The Bible doesn’t answer all of our questions
Over the past two months, we’ve been working our way through the book of 1 Thessalonians in Sunday School. This past Sunday we looked at one of its more controversial passages – chapter 4, verses 13 through 18. Why so controversial, you ask? This is a major source for the doctrine of the rapture as made popular by the Left Behind books.
As I was thinking about these verses and the way that they’ve been interpreted (and misinterpreted) I was reminded that when we encounter the Bible, we must be careful not to ask questions that the Bible doesn’t answer. I’m not saying that it’s wrong to ask questions. But, if we’re going to understand scripture, we need to remember the context of what’s being said and not assume that the author had our questions in mind. 1 Thessalonians 4:13-18 is a fantastic example of a passage that has been asked questions Paul never intended to answer.
Reading too much into Paul’s letters
If you’ll read the whole context of these verses, you’ll realize that Paul is addressing a very specific question that the congregation at Thessalonica had: What happens to those who have died in Christ? Will they participate in Jesus’ second coming like those living will?
I know this is the question they’re asking because of the way Paul answers it. Notice verse 13, “But we do not want you to be uninformed, brothers and sisters, about those who have died, so that you may not grieve as others do who have no hope.” This is the beginning of Paul’s discussion on this topic and he frames it in a very specific way – his focus in these verses is “those who have died” and he’s telling them for a specific reason, “so that you may not grieve as others do who have no hope.”
In addition, if you look at verse 18, the conclusion of this discussion, he writes, “Therefore encourage one another with these words.” This whole passage is written as an encouragement to those who have lost friends and family members to death. This is neither a theological treatise on the end times nor a timeline of events concerning Jesus’ second coming. If it was, he probably would have ended it with something like, “Therefore argue with one another over these words.”
Instead of seeing these verses of scripture for what they are, comfort in the face of death, we spend our time arguing about answers to questions that weren’t even on Paul (or the Thessalonians’) mind. And in the midst of that arguing, we miss the real power of God’s loving word.
Coming to the Bible in love
Too often, we read the Bible like this:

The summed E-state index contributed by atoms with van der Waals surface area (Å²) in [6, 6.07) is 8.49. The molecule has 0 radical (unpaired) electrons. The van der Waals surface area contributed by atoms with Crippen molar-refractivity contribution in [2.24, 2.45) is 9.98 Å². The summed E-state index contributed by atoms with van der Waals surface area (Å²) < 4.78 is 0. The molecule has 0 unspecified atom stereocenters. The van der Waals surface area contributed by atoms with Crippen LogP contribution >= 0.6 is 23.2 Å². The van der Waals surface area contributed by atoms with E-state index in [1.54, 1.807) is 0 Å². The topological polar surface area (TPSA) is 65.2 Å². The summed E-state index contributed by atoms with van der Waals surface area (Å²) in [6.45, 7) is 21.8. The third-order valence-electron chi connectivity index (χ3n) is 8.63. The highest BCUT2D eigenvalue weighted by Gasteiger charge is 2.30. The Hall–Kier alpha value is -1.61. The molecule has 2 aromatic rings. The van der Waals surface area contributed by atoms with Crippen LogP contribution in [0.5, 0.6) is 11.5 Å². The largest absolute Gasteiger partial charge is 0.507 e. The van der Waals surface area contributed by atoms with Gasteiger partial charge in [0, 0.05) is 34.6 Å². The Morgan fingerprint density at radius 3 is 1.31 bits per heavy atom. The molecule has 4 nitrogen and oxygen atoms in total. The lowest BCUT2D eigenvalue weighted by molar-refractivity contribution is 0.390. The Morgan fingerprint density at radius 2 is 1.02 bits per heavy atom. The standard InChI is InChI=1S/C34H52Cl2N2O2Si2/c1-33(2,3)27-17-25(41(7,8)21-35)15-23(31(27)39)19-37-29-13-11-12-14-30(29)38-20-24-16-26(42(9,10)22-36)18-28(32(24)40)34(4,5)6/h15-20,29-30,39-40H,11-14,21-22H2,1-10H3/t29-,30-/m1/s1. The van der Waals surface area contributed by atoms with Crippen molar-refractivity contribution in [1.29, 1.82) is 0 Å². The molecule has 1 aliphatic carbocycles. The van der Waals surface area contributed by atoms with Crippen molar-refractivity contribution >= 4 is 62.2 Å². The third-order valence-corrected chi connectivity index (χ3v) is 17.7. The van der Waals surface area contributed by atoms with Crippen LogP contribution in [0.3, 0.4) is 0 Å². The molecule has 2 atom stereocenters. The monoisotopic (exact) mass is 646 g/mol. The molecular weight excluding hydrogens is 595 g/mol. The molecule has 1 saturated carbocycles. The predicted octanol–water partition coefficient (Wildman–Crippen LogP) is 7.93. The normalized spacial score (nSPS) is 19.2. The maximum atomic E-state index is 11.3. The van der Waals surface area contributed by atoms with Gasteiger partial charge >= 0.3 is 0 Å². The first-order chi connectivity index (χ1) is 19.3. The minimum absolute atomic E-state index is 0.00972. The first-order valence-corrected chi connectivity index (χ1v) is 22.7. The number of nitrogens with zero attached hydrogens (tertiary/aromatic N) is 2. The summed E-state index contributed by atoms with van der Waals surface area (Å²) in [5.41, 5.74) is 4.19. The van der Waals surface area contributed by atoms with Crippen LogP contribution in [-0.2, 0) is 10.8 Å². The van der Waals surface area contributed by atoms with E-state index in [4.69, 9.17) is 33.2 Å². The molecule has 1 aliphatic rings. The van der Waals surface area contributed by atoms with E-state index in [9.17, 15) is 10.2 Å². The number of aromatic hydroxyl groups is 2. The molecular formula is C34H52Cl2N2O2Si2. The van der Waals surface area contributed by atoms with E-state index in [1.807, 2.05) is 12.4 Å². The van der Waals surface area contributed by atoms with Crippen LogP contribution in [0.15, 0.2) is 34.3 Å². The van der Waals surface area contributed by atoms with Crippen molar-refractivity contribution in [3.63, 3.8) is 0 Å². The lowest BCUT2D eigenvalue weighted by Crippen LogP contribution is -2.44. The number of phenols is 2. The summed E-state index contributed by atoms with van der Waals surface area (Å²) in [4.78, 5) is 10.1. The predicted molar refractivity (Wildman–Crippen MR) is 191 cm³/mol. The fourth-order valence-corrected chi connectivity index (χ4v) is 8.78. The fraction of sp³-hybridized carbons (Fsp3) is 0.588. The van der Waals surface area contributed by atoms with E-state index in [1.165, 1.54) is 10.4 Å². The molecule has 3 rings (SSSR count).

Before heading out to work, a man kisses his wife and grins when she says, “I love you.” He spends the rest of the day thankful for such a loving and caring wife – a wife who would sacrifice so much to make him happy. But all of that changes when he comes home from work and asks his wife, “Where’s my fried chicken and mashed potatoes?” she looks at him with a raised eyebrow and says, “I didn’t make fried chicken or mashed potatoes. We’re picking up McDonalds on the way to the boys’ ball game.”
Frustrated, the man says, “But you said you were making my favorite dinner, fried chicken and mashed potatoes, tonight.”
“No, I didn’t.”
“Sure you did,” he replies, “I could tell that’s what you meant – the way you kissed me and said, ‘I love you.’ It was a ‘fried chicken and mashed potatoes’ kind of kiss.”
“Sorry, that’s not what I meant. If you would have asked, I would have told you. Tonight, it’s McDonalds.”
We err when we read the Bible with a certain question (or set of questions in mind) like the man in the story above: We want to know the details of the end-times. He wanted to know the details of tonight’s menu.
When we read this way, we’ll assume that it’s answering our question: 1 Thessalonians 4:13-18 must be detailing the specifics of Jesus’ second coming. My wife’s words and actions must be telling me she’s preparing my favorite meal.
Unfortunately, when we disregard the intention of the one communicating, we end up confused – and miss out on the beauty and transforming power of what they actually are saying.
We need to receive the text on its own terms, as a husband would come to his wife. Not reading all kinds of possible intentions and ulterior motives into the other’s words and actions but receiving each kiss, each “I love you”, each silent moment together for what they are – gifts from our beloved.
We need to let scripture speak for itself – submitting our questions to God while we know that we might never get an answer.
And that’s okay because we’re not following Jesus because he answers all of our questions – we’re following him because he is the answer to the only question that matters.